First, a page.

7 ways to find your momentum and have fun writing again

Cynthia Marinakos
Aug 13 · 5 min read
Illustration by Cynthia Marinakos

“URGH, f**k, you’re killing me, Tim!”

“Don’t let the weight control you. You control the weight.”

That was my personal trainer, Tim.

I was near the end of my session. I was tired. Physically. And mentally. So it became tempting to use the momentum of the weight to swing up and down.

It was less effort than slowing the weight and controlling it. It was much easier than intensely concentrating on it. It was easier to let my form go.

Inside, my mind was yelling, “I can’t do this. Stop it. It’s too hard. I’m too tired. He’ll understand if I don’t get through all of it.”

“Don’t let the weight control you. You control the weight.”

And with focus and superhuman effort, I surprised myself and took charge of the weight.

His reminder and the voice inside my mind apply to other aspects of life, such as writing.

How often do we lose our momentum and struggle to get it back?

Because we’re tired. Because we’re busy. Because of mindlessness. Fear. Complacency.

When I don’t write for a couple of days, it seems harder the next day. So I avoid it.

One day turns into another, then a whole week has gone by. And I’ve lost momentum without a personal trainer to push me to write.

And then it’s all too f*cking hard, and it’s no longer fun.

Here are seven lessons I’ve learned that helped me regain momentum and passion for writing:

  1. Make writing fun.
  2. Reinforce your why.
  3. Write on autopilot.
  4. Connect deeply with others—and yourself.
  5. Combat negative brain chatter.
  6. Don’t start from scratch all the time.
  7. Be humble and keep learning.

1. Make Writing Fun

My daughter is learning the viola using the Suzuki method. There’s a strong framework that gets results, yet the crux is to make music an enjoyable, natural part of each day, rather than a chore. We can do the same with writing.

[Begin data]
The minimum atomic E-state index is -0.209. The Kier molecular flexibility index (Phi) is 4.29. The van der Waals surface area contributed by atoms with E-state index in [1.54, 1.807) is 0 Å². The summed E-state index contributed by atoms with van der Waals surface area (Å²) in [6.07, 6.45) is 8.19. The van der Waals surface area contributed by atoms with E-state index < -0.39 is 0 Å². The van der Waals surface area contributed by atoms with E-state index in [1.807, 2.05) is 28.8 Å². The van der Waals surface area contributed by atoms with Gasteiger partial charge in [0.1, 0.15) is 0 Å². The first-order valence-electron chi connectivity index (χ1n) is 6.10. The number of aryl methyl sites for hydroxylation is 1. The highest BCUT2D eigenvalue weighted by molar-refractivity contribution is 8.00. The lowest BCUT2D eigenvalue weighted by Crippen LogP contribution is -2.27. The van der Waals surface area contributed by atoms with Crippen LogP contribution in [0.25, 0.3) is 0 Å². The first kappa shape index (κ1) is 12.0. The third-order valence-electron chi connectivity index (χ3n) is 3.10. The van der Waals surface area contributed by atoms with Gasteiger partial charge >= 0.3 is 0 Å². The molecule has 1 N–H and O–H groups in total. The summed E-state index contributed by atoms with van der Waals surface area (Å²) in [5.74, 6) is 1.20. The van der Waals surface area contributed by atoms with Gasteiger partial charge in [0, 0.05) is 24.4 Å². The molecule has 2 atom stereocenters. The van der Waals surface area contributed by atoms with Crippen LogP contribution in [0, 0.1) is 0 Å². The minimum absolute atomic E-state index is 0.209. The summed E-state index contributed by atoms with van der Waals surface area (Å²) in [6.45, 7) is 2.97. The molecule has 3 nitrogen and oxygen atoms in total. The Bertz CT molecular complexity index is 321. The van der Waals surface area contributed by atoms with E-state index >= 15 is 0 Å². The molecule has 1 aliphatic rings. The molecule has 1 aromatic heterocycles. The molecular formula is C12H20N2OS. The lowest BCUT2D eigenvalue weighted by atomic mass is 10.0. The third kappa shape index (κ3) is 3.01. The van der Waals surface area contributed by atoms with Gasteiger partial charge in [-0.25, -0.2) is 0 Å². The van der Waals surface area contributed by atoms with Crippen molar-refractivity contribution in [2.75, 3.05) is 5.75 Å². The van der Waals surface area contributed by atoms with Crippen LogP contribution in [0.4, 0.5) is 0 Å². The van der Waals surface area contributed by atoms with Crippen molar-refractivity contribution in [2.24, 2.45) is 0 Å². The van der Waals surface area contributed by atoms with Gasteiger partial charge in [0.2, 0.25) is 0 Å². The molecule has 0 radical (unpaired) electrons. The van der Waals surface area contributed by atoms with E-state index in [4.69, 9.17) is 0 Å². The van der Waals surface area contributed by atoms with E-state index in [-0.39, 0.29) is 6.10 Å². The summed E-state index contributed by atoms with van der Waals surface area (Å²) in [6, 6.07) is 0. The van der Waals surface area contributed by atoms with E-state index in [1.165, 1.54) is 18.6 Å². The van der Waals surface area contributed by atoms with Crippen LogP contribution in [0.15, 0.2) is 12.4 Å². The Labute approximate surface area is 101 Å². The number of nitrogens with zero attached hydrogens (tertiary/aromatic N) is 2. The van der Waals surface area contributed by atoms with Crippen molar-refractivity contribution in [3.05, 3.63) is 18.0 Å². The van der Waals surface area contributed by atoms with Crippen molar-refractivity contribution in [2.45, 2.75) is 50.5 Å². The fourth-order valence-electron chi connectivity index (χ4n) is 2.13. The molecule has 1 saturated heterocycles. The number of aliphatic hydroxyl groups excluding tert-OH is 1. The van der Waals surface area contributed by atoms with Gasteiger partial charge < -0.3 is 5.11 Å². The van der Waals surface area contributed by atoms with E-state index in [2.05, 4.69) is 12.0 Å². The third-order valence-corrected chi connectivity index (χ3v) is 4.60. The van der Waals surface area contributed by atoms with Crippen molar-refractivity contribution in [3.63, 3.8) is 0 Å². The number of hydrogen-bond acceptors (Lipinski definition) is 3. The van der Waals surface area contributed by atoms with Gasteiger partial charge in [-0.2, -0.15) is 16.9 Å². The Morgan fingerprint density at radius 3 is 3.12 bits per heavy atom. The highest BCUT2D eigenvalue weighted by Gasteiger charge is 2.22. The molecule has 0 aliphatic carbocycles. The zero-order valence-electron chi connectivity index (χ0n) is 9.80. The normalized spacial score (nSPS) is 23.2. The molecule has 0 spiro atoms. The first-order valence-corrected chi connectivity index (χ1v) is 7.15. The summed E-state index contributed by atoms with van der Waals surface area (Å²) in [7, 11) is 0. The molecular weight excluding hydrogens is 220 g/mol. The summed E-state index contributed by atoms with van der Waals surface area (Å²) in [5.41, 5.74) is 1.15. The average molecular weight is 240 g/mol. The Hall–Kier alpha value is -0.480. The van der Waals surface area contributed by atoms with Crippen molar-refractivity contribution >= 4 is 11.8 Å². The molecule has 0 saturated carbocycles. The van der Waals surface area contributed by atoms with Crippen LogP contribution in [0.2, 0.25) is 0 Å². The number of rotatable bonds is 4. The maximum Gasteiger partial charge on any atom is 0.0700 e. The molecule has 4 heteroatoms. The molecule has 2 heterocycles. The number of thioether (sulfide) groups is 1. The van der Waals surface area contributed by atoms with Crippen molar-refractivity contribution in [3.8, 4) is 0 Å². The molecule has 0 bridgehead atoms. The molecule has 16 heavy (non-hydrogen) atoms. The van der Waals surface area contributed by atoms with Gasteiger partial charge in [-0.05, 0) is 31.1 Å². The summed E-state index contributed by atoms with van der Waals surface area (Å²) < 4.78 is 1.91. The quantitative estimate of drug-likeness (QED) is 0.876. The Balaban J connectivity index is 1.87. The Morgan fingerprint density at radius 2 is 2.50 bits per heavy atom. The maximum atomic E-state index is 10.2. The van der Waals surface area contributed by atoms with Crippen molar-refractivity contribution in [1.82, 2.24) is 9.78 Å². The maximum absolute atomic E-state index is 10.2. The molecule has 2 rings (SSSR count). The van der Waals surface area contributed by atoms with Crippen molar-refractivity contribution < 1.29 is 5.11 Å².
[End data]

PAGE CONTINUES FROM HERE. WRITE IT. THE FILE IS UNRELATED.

• Write what you feel like writing. If you enjoy poetry and food along with marketing and business, go for it. As creatives, having that flexibility to write what speaks to us at that moment is important.
  • Share writing with friends and family. Bask in the glow of putting yourself out there; it takes courage and strength.
  • Choose progress over perfection.

Make writing fun.


2. Reinforce Your Why

I’ve almost given up writing on Medium many times. It is such hard work to be noticed. Yet a “Yeah, I hear you. I feel the same way” comment here and a few claps there have made all the difference. And holding onto that feeling, that need to relate, to be helpful, to inspire—this has kept me going.

  • Define and go after your definition of success, rather than someone else’s. A palliative care nurse, Bronnie Ware shares that the dying most regret never pursuing their dreams and aspirations and not having the courage to live truthfully.
  • Know that you can endure and achieve more than you think.
  • Change whimsical wants into non-negotiable musts.

Keep reminding yourself of your why.


3. Write on Autopilot

It’s great to have purpose. But the motivation that creates purpose is unreliable. It ebbs and flows according to our mood, our sleep, or the severity of our hangover. A better strategy is needed to follow through so we write no matter what.

Set up habits. The key to success is consistency. And habits take the thinking out of doing. Write on autopilot. Researcher Phillippa Lally informs us it can take from 18 to 254 days (an average of 66 days) to set a habit.

  • Make writing time productive: write with whatever time you set aside (20 minutes, an hour, whatever). Don’t be busy for the sake of being busy. Your time is too precious.